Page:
Tennis took the stage unobtrusively, looking like they’d just come in from sailing – Alaina, fetching with her trademark curly blond tresses, and Patrick in white jeans, a polo shirt and tasseled loafers (!) – and proceeded to function as their own roadies, setting up their own equipment (they don’t have folks to do that for them that yet). Tennis were perfect Saturday night, better than I could have hoped, and I felt immense relief and pride before giving way to utter joy at an amazing performance by a band that is only just beginning to realize their potential.
Tennis only have ten songs recorded, total – all the tracks from the cassette and singles are revisited on the album Cape Dory – but what a ten songs! These really are exquisite creations, crystalline creations of purest beauty, replete with memorable hooks, gorgeous turns of phrase and unexpected climbing melodies and countermelodies, each perfect by itself, but in toto, they have a narcotic effect that leaves me breathless and euphoric. My lingering trepidation was blown away within moments of the opening song, Seafarer, followed by the resplendent and chiming Take Me Somewhere.
Alaina apologizes for her voice – she, too, is sick, and says she sounds a bit like Janis Joplin, so tonight’s performance will sound like a Tennis cover band. The joke is cute, but probably prophetic – I think people will be covering these songs for quite some time – but misplaced. She is perfect tonight. Cape Dory causes shouts of joy – it is so good live, I can hardly believe I’m hearing an improvement on the album. They break into a new song (New Year), with Stereolab-ish keyboards, big jangling guitars, and tight drums. This three-piece is exquisitely tuned and in tune with each other and the audience, with Pat’s guitars matching the soaring vocals of Alaina and the drums of – I think it’s James Barone? – following along like a happy puppy.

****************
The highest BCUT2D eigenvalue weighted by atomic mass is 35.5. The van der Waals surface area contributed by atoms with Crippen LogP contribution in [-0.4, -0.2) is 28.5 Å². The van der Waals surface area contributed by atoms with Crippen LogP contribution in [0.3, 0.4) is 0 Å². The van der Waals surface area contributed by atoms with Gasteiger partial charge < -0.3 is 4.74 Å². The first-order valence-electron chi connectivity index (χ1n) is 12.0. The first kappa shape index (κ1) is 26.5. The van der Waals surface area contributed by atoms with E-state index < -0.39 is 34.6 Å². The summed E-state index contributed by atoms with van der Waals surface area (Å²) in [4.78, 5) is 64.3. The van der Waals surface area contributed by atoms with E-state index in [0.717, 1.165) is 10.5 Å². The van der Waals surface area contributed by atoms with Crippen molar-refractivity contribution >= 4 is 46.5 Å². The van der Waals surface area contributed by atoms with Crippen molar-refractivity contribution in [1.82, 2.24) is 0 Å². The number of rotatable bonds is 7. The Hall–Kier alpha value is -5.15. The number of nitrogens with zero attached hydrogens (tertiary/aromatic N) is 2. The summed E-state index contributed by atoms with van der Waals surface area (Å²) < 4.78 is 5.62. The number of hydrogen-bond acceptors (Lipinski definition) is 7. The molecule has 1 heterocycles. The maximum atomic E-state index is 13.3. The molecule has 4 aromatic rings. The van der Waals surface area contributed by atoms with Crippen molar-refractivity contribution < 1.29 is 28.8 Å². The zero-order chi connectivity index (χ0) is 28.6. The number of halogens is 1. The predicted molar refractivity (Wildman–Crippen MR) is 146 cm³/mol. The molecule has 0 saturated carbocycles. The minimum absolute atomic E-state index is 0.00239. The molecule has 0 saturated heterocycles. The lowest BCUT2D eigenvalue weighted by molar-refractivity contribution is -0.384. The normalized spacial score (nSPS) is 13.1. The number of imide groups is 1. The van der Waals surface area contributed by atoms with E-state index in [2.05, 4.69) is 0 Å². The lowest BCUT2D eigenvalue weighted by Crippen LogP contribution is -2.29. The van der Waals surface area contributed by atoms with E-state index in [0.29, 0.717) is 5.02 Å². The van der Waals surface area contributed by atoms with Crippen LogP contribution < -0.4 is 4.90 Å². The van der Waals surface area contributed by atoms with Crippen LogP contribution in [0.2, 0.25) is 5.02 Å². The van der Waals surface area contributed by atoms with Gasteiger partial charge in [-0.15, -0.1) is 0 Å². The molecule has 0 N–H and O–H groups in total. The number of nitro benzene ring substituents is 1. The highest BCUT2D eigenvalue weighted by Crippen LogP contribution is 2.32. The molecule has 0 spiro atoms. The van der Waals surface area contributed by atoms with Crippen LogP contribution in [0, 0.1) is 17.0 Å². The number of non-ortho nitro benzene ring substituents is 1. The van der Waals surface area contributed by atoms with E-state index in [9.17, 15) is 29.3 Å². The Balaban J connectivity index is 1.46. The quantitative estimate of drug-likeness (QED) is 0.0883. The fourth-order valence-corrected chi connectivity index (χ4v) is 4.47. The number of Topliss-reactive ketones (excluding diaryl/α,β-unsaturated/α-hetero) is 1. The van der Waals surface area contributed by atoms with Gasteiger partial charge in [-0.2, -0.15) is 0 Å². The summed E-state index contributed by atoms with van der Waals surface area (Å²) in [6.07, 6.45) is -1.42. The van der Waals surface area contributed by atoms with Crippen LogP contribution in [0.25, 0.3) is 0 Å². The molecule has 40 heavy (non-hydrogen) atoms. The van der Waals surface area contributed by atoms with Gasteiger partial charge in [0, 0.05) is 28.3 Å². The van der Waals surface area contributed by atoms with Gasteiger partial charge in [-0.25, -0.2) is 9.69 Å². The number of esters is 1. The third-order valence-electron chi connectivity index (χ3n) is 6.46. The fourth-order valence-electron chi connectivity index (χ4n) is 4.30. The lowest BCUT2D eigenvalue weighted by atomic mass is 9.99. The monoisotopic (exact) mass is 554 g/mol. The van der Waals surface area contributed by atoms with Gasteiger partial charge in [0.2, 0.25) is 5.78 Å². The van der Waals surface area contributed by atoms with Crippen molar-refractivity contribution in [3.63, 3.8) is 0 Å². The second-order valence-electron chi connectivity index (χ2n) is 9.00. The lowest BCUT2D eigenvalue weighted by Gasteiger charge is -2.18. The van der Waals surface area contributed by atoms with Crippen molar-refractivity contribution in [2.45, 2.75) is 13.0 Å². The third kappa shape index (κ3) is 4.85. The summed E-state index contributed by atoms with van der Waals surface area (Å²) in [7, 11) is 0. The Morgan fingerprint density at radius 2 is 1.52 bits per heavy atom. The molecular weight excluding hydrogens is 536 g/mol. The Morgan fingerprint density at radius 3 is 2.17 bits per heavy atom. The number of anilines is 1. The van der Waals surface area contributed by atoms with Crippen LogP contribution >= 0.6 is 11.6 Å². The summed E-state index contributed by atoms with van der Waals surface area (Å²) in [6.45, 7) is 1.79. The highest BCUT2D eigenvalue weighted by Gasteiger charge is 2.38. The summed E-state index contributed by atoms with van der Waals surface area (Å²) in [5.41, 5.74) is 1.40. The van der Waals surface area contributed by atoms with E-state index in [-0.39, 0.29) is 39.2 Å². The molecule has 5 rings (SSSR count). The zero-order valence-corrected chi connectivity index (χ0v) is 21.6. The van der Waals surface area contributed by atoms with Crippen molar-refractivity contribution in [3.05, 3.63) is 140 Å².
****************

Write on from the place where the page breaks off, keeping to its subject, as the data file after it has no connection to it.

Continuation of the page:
Pigeon (she says it’s her favorite song) next, and then a new song called Robin, which she sheepishly informs us it’s about a baby bird they saved. Good lord. With any other band, the cute overload will kill me (or, more likely, send me on a killing spree), but I can’t help but smile and laugh and take note. She remembered playing a house party in DC, which led to someone requesting Baltimore. She said the song was about when they tried to move their and find jobs – they failed, thankfully for us – and dedicated it to the girl who asked for it. The girl in the audience looked like she’d just touched Tom Jones, giddy with happiness, and half the crowd sang along – how do they know the lyrics already??!
They followed with Bimini Bay and South Carolina (soaring, climbing, gorgeous vocals – despite her illness), Long Boat Pass, and Waterbirds before Alaina asked for volunteers to provide the backing vocals on Marathon. This was the real high point of the show – my favorite song of theirs – and Jennifer Bress, my friend and companion for the night, jumped up along with one other girl from the crowd. It was one amazing moment in an evening of wonder. One more new song (Hard Times), with a much harder sound to it, and, as they finished, I was floating, so happy, so fulfilled. I wished we could have sat down with them, but they were sick, and I had to respect that. Best wishes to them, and I can’t wait until they come back.